Charter captains to the rescue

Charter Captains At Youngstown Site

It was Sunday, March 22, when charter captains and guides were hit with a “PAUSE” order from Gov. Andrew Cuomo in response to the COVID-19 pandemic, declaring that they were deemed “non-essential.” Nothing could be further from the truth.

Charter captains are the ambassadors for our Great Lakes fisheries here in New York. For many non-resident anglers coming into this state (and Lake Ontario is number one in that department), the skippers are responsible for a visitor’s first impression of the Empire State. No, it is not that concrete jungle many people associate with New York City. Most people do not realize how far we are away from the Big Apple. Here in Western New York, we are a land of water and fish, surrounded by agriculture and rural countryside.

For charter captains on the Niagara River and Lake Ontario, the unwelcome designation could not come at a worse time. After suffering from high water issues two of the last three years that forced cancellations (more from media hype than anything due to record high level flood events in 2017 and 2019), the 2020 fishery was taking off early. King salmon were starting to hit consistently in the Western Basin of the lake. Brown trout were hitting along the shoreline. Lake trout were biting everything in sight. The lower Niagara River trout fishery was going bonkers. It was setting up to be a great spring.

And then COVID-19 hit. The chartering stopped. Captains could sign up for unemployment. Or could they?

I know of at least 3 three captains that were still struggling to get clarification as they waited to see if they would fall under the state guidelines or the new COVID-19 guidelines for unemployment. This is still going on, more than a four weeks later. As many people were receiving their stimulus checks in their bank accounts, charter guys will have to wait in the mail to receive theirs. That is because many charters must pay taxes at the end of the year directly – no refunds there. So their bank accounts aren’t used.

When it came time to stock Chinook salmon in the limited number of ports due to a new stocking strategy in the lake for kings, there were social distancing concerns. The Town of Newfane Marina, site for one of the headline salmon ports at Olcott, was working with the Lake Ontario Trout and Salmon Association (LOTSA) to prepare the pens. However, they did not believe that the pen project could take place without violating social distance protocols.

Enter the charter guys, willing to work overtime to devise a plan that would hold the fish in the pens and keep everyone safe. Led by Capt. Vince Pierleoni of Newfane and his first mate Nick Glosser of Amherst, they convinced the powers that be within DEC to give the plan a try.

Other captains offered their help to make it all work, including Capt. Alan Sauerland of Newfane, Capt. Matt Bedient of Lockport, Capt. Tim Sylvester of Wilson, and Capt. Joe Gallo of Amherst. Capt. Anthony Ellis and Capt. John Mango were also there to lend a hand when needed. This was not named the Ultimate Fishing Town for nothing in 2012, bestowed the title by the World Fishing Network after a nationwide search.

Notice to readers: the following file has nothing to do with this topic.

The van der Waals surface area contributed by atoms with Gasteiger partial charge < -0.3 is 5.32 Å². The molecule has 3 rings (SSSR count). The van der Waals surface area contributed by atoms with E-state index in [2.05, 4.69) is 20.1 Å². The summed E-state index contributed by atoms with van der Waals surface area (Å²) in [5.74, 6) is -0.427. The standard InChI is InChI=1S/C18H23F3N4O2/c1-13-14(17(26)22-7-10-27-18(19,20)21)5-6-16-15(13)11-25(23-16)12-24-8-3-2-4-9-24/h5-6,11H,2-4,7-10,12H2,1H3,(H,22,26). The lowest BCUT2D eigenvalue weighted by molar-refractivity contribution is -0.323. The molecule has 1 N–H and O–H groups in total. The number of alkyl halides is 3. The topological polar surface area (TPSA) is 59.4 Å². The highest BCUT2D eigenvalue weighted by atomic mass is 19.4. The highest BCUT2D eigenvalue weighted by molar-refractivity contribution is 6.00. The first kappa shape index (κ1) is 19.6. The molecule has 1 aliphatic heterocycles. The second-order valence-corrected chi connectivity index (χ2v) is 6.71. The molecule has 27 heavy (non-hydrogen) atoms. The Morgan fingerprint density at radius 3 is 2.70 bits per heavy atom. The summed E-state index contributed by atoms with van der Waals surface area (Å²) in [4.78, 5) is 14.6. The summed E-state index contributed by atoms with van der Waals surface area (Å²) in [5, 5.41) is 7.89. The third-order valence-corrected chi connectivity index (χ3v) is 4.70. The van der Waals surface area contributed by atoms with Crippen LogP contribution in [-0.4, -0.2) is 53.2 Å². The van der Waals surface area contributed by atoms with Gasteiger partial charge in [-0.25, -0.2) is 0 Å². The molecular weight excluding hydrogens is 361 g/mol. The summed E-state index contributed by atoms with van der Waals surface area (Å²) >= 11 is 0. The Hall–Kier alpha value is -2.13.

In Wilson, the port was rearing steelhead and charter skippers led the way there, too, including Capt. Dan Evans at Bootleggers Cove Marina, as well as Sauerland and Sylvester.

The other salmon port in Niagara County was Youngstown in the Niagara River. Not only was there a pen rearing project for both king salmon and steelhead, but there was also a tank project for 5,000 salmon to see if they could develop a better fish-holding facility. Bottomline, it was more work. Led by Captains Matt Yablonsky of Youngstown and Frank Campbell of Lewiston, they had to limit the number of volunteers. Still, the local captains came off the water to assist. Captains Joe Cinelli, Larry Balch, Joe Czyrny, Ryan Shea, Paul Schirmer and Steve Drabczyk all used their time off to help get the pens ready, assist in the receiving of the fish and then help to keep them fed. These projects are no easy feats to implement and kudos to the captains who helped pull this off – for the benefit of everyone who fishes this end of the lake. Apologies to those captains I missed.

Of course there were others involved in all of these projects, such as the members of LOTSA who put the pens together, Scott Scheffler with the Town of Newfane Marina, the staff at Bootleggers Cove and Mike Fox, the brains behind the scenes in Youngstown. But it was the captains who made sure that every project was completed and working to perfection.

Some credit must also go to DEC – the biologists who oversee the pen projects, the truck drivers who deliver the fish and the hatchery workers who also must deal with reduced staffing. Thank you to all to ensure a brighter future for the lake.

Also taking a hit for the spring were key derbies and tournaments like the spring Lake Ontario Counties Trout and Salmon Derby (www.loc.org) set for May 8-17 and the Niagara Pro-Am Salmon Team Tournament June 5-6 (www.lakeontarioproam.net). Tackle shops and marine dealers are struggling, too. Toss in marinas and other marine-related businesses like boat repair shops and the list goes on.

Right now, New York’s “pause” has been extended to May 15. That is normally prime time for some of the best spring salmon fishing in the Great Lakes. If there is a soft opening for businesses, the charter fleet should be front and center for opening to give the lakeshore communities a kick-start to a delayed tourism season. Lake Ontario-related businesses will need all the help it can get as we get things back on track. Keep your fingers crossed and stay safe.

Categories: Blog Content, New York – Bill Hilts Jr

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